I bought the Rohloff HG-Check as it was apparently the only tool out there to measure cassette wear.

IMHO it's just too uncomfortable to use and with practice and good sight you can actually determine faster if the cassette needs to be changed.

Already checked: How to tell when to replace cassette?

Is there a tool more sophisticated/expensive or even unknown to the general public that I can check? And or easier/faster to use.

Plain honest, I'm just not that good checking wear by eyesight.


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    As you attest yourself, it’s easy to eyeball cassette wear or to just use a distance based exchange interval. So there’s little market for such a tool.
    – RoboKaren
    Commented Jan 8, 2018 at 1:58
  • I have seen tour mechanics using a Park tool which is similarly based on a piece of chain. And for the larger cogs, at least, there's the technique of wrapping a good chain around, then seeing how far it can be lifted off the cog. Commented Jan 8, 2018 at 3:17
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    In theory, a micrometer to measure the length of the tooth on the biggest cog, and compare that to the length of other cog's teeth should shed light on the cassette's condition, but that would be very small differences.
    – Criggie
    Commented Jan 8, 2018 at 4:15
  • Another visual tool is use a single inner link from a chain offcut and rest it in the least-worn teeth. Wiggle it with a finger, then compare that feel with the same wiggle in a worn-looking cog. This would be a go-by-feel technique, with no quantifiable numbers.
    – Criggie
    Commented Jan 8, 2018 at 4:17
  • @Criggie good catch there! I think I'll edit question to also include "easy to use"
    – DRP
    Commented Jan 8, 2018 at 4:30

2 Answers 2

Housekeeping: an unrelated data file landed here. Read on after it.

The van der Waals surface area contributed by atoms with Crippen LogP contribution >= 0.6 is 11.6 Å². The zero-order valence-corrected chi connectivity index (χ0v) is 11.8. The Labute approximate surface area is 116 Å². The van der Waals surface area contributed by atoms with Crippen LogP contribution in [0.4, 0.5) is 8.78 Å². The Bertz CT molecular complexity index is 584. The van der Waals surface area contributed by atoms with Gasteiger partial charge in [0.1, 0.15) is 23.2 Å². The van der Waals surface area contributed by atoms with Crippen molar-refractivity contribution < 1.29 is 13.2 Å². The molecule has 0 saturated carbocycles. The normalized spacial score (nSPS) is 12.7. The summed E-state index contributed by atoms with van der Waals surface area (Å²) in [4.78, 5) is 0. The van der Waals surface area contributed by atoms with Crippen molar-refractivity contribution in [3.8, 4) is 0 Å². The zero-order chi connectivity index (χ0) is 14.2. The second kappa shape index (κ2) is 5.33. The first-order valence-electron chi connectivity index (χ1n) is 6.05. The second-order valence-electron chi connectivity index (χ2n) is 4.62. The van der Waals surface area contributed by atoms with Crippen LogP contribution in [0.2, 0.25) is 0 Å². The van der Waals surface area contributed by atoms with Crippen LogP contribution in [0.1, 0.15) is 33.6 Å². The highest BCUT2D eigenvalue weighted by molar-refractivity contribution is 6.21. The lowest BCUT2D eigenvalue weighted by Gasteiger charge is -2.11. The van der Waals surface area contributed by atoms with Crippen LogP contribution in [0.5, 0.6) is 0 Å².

I bought one too - on the same idea of having a better way to check for chain/cassette wear. Its pretty useless to be honest.

The best tool for knowing how much mileage is on a chain/cassette is a set of accurate records. Cars have mileometers/odometers and stationary engines have hour meters. Sadly bikes don't have the same hardware.

So I record every ride on Strava, and religiously use the "My Gear"* options to note when things were changed. Works for me

* For clarity, that's "gear" in the sense of "equipment", rather than specifically gears as in cogs.

But records don't help where you have a bike with unknown provenance. For those you have to fire up the eye-crometer and make an educated guess. And ride it, if feasible. You can find more faults quicker in a 30 second ride than any other way.

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    agree %100 with the useless part of the tool and also that ridding less than a minute will give me the answer. I hadn't thought of using Strava as you mentioned, sounds like a good idea. My expectation was to hear about a new super tech tool, lol. I'll wait a couple of days, if nobody replies anything else more satisfactory, your answer will be marked as solved.
    – DRP
    Commented Jan 8, 2018 at 4:37
  • 2
    While that tells you how many miles you've put on the bike, that's only half the story -- you'll have to wear through a few components to work out how long they last given your riding conditions and maintenance regime. With a respectable amoutn of riding could still take a couple of years. I'm sure you've found a way to take that into account, but how? (It's still a good approach so +1)
    – Chris H
    Commented Jan 8, 2018 at 9:23

Using your sight works great to see if a cassette is worn, but when you are trying to get a customer to replace a worn rear cassette, they seem to believe this little tool more than the mechanic.

I can't get over how customers will replace a chain and pay for adjustments when a cassette is just as cheap and will increase the life of the new chain and eliminate the return visit because "their gears were not adjusted properly and are skipping again."

I just show them the checker and how its supposed to work and they buy a new cassette as well.

  • 1
    Your comments are correct, but the question is "is there a more sophisticated cassette wear measuring tool than the Rohloff HG-Check" Can you use EDIT to increase the relevance to the question? SE is a Q&A format and this answer doesn't really answer the question, though your customer interactions totally match what I've experienced. Have a browse through the tour to learn now SE works, and have a go at some other questions too - you obviously have plenty of experience worth sharing.
    – Criggie
    Commented Mar 22, 2019 at 21:42
  • 1
    If a cassette is just as cheap as a chain, you have very different prices than my local shops.
    – ojs
    Commented Mar 22, 2019 at 22:08

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